Chidera Ota is in her 5th year studying to be a doctor at the University of Cambridge. The daughter of a doctor and a nurse, medicine might actually be in her blood. Asides all of that, BellaNaija wanted to find out what it all means to go to a school of such high prestige. Chidera is also a blogger, and when she is not studying, she shares tips for aspiring medical students.
So if you are thinking of studying medicine… read on!
How would you describe yourself academically?
At GCSE, I achieved 15 A*’s, and 1 A, reported as the best GCSEs results in the UK (by the Daily Mail) and was honored at the Nigerian High Commission. After achieving 2A*s and 2As at A level, I was admitted to the University of Cambridge.
When did you first decide to study medicine?
I had been considering medicine for most of my childhood. I have always idolized my father, so following him to become a doctor, was something I thought of often. As I got older, I found that the subjects I found most interesting were sciences, but knew I didn’t have the right personality for research, because I wanted to work with people, and be very hands-on. Eventually it became clear that medicine was he perfect fit!
What other options did you consider if medicine did not pan out?
At one point, I did consider studying physics. I love to understand out how complex things work, which is part of what drew me to medicine, as I could learn about the body, and mind, In the same vein, physics seemed like a way of studying the workings of the entire universe, which is also exciting.
Tell us about your University application journey. Why Cambridge?
I chose Cambridge, because when I walked around it, I felt at home. Before I went to visit, I did, of course, consider the prestige of the university, alongside slight differences in the course at Cambridge, such as the option to spend your entire third year on an area of science you enjoy, and the ability to take part in dissection.
What other schools did you consider outside of Cambridge?
For a while I considered the London universities, as I liked the idea of ‘big city’ life. However, while I love London, I’m not sure it would have been the best place for me to study. I think I am more suited to smaller cities.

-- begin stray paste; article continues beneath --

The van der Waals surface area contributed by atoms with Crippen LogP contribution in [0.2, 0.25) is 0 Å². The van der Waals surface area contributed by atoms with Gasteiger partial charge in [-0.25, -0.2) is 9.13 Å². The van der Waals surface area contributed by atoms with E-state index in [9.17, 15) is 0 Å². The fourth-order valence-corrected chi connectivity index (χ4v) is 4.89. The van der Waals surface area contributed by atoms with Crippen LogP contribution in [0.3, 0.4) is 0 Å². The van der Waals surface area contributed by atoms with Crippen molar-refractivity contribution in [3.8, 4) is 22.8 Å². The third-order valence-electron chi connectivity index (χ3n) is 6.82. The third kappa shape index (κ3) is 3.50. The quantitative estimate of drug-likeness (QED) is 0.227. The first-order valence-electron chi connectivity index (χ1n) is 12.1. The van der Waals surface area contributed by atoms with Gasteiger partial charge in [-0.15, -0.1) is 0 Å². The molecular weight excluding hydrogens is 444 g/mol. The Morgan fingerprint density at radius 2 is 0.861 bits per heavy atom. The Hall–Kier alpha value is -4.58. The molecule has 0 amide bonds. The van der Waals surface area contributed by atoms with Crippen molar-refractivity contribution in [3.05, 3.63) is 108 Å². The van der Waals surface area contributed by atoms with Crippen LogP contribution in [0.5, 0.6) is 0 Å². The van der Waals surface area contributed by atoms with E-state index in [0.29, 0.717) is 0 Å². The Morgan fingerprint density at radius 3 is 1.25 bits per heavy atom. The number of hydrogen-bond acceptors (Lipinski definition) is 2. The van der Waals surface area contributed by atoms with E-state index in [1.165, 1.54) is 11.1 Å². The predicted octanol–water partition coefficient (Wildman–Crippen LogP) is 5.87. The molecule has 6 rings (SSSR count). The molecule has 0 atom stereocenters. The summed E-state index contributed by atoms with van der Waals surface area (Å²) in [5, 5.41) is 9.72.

What does applying for medical school entail?
In short, the application consists of a personal statement, an entrance exam, and an interview. Your personal statement is your way of selling yourself, here you explain why it is that you chose medicine, but also why a medical school should choose you.
The entrance exam will be one of two, the UKCAT or BMAT, though often people will take both, so they can apply to a wide range of universities.
The interview is your way of proving, in person, that you are right for medicine. The questions can vary a lot, but I have some examples of the crazy questions you can get in this YouTube video
Did you encounter any challenges during your application process?
I was blessed to have a fairly smooth application process, as my school and family were very supportive. I will say that, while the process itself was smooth, the ratio of applications to those admitted was around 10:1 for medicine, so that was always a worry.
With the benefit of hindsight, what would you do differently?
I think it’s important not to rely too heavily on your school’s curriculum. Looking back, I wish I’d taken more opportunity to explore science more broadly, and read around topics that I found interesting.
For people who went to secondary school in Nigeria, what academic background is required for an aspiring medical student?
I’m sure many of you could guess this, but medical school applicants are expected to have a strong academic background, particularly when it comes to science subjects, Biology, and Chemistry. However, it’s also important to build a strong extra-curricular portfolio, to demonstrate skills such as leadership, team working, and organization, all of which are necessary to become a good doctor.
What would you say medical school in Cambridge would cost (on the average) a student coming from Nigeria
Fees are £40,200 a year, for non-EU international students. For EU/British students, it is £9,250.
Are there scholarship options available to a Nigerian student?
For those of you who may require financial assistance, there is a link here that can give you some information about scholarships: http://www.cambridge-africa.cam.ac.uk/opportunities/cambridge-scholarship-opportunities/
How long have you been in medical school and how long do you have left?
I’ve been in university for 5 years, and have 1 year left, of a 6 year course, so almost there!
What would you say has been the highlight of your Cambridge journey so far?
I think the biggest highlight was my graduation. At Cambridge, we do an ‘intercalated’ degree, meaning at the end of our first three years we are awarded a Bachelors degree. Getting to see my proud family and tutors was very special, and has inspired me to work even harder for the rest of my degree, as I want them to be even more proud at my final graduation!
What would you advise anybody reading this and wants to take the plunge?
If you decide to do medicine, you need to start preparing as early as possible. It’s particularly important to gain work experience, as this is something that all medical schools look for. Finding a mentor, either a doctor/medical student you know in real life, or even people on social media/YouTube (like me), can give you an idea of what to expect and how best to prepare. And, of course, do your best to keep your academics, and extra curricular activities, up!